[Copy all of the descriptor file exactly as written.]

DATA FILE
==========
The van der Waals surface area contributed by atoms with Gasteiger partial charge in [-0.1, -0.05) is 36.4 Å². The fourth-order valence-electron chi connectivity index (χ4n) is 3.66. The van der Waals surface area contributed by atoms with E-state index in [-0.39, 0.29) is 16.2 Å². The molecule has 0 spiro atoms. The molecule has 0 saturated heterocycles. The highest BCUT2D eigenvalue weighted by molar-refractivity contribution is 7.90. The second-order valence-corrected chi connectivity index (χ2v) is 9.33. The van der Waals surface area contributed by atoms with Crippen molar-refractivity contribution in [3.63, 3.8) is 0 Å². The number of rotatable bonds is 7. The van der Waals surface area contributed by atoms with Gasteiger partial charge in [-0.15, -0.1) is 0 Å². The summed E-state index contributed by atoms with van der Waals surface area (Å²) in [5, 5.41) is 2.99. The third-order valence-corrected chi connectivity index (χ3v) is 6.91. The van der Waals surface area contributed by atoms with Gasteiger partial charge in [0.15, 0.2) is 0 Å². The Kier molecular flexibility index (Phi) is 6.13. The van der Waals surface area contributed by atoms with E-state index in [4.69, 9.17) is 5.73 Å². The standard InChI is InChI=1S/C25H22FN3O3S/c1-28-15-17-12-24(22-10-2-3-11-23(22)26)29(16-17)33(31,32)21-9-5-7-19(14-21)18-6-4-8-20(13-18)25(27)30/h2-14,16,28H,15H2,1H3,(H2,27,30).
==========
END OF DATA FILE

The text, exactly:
The van der Waals surface area contributed by atoms with Gasteiger partial charge in [-0.1, -0.05) is 36.4 Å². The fourth-order valence-electron chi connectivity index (χ4n) is 3.66. The van der Waals surface area contributed by atoms with E-state index in [-0.39, 0.29) is 16.2 Å². The molecule has 0 spiro atoms. The molecule has 0 saturated heterocycles. The highest BCUT2D eigenvalue weighted by molar-refractivity contribution is 7.90. The second-order valence-corrected chi connectivity index (χ2v) is 9.33. The van der Waals surface area contributed by atoms with Crippen molar-refractivity contribution in [3.63, 3.8) is 0 Å². The number of rotatable bonds is 7. The van der Waals surface area contributed by atoms with Gasteiger partial charge in [-0.15, -0.1) is 0 Å². The summed E-state index contributed by atoms with van der Waals surface area (Å²) in [5, 5.41) is 2.99. The third-order valence-corrected chi connectivity index (χ3v) is 6.91. The van der Waals surface area contributed by atoms with Gasteiger partial charge in [0.15, 0.2) is 0 Å². The Kier molecular flexibility index (Phi) is 6.13. The van der Waals surface area contributed by atoms with E-state index in [4.69, 9.17) is 5.73 Å². The standard InChI is InChI=1S/C25H22FN3O3S/c1-28-15-17-12-24(22-10-2-3-11-23(22)26)29(16-17)33(31,32)21-9-5-7-19(14-21)18-6-4-8-20(13-18)25(27)30/h2-14,16,28H,15H2,1H3,(H2,27,30).